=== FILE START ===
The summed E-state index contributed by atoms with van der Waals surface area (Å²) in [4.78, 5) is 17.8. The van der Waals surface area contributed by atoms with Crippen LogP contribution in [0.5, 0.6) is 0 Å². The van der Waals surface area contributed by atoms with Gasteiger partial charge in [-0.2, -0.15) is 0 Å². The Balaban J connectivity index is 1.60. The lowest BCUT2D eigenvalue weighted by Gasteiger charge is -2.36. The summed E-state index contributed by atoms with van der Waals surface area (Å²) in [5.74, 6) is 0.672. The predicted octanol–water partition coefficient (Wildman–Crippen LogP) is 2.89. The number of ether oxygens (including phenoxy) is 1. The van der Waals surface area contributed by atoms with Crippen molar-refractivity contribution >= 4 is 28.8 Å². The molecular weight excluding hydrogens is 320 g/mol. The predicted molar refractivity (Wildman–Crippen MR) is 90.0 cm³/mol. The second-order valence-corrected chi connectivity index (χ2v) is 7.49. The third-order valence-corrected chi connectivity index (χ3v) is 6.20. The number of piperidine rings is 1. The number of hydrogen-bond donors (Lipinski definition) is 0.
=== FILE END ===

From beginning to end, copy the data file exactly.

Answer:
The summed E-state index contributed by atoms with van der Waals surface area (Å²) in [4.78, 5) is 17.8. The van der Waals surface area contributed by atoms with Crippen LogP contribution in [0.5, 0.6) is 0 Å². The van der Waals surface area contributed by atoms with Gasteiger partial charge in [-0.2, -0.15) is 0 Å². The Balaban J connectivity index is 1.60. The lowest BCUT2D eigenvalue weighted by Gasteiger charge is -2.36. The summed E-state index contributed by atoms with van der Waals surface area (Å²) in [5.74, 6) is 0.672. The predicted octanol–water partition coefficient (Wildman–Crippen LogP) is 2.89. The number of ether oxygens (including phenoxy) is 1. The van der Waals surface area contributed by atoms with Crippen molar-refractivity contribution >= 4 is 28.8 Å². The molecular weight excluding hydrogens is 320 g/mol. The predicted molar refractivity (Wildman–Crippen MR) is 90.0 cm³/mol. The second-order valence-corrected chi connectivity index (χ2v) is 7.49. The third-order valence-corrected chi connectivity index (χ3v) is 6.20. The number of piperidine rings is 1. The number of hydrogen-bond donors (Lipinski definition) is 0.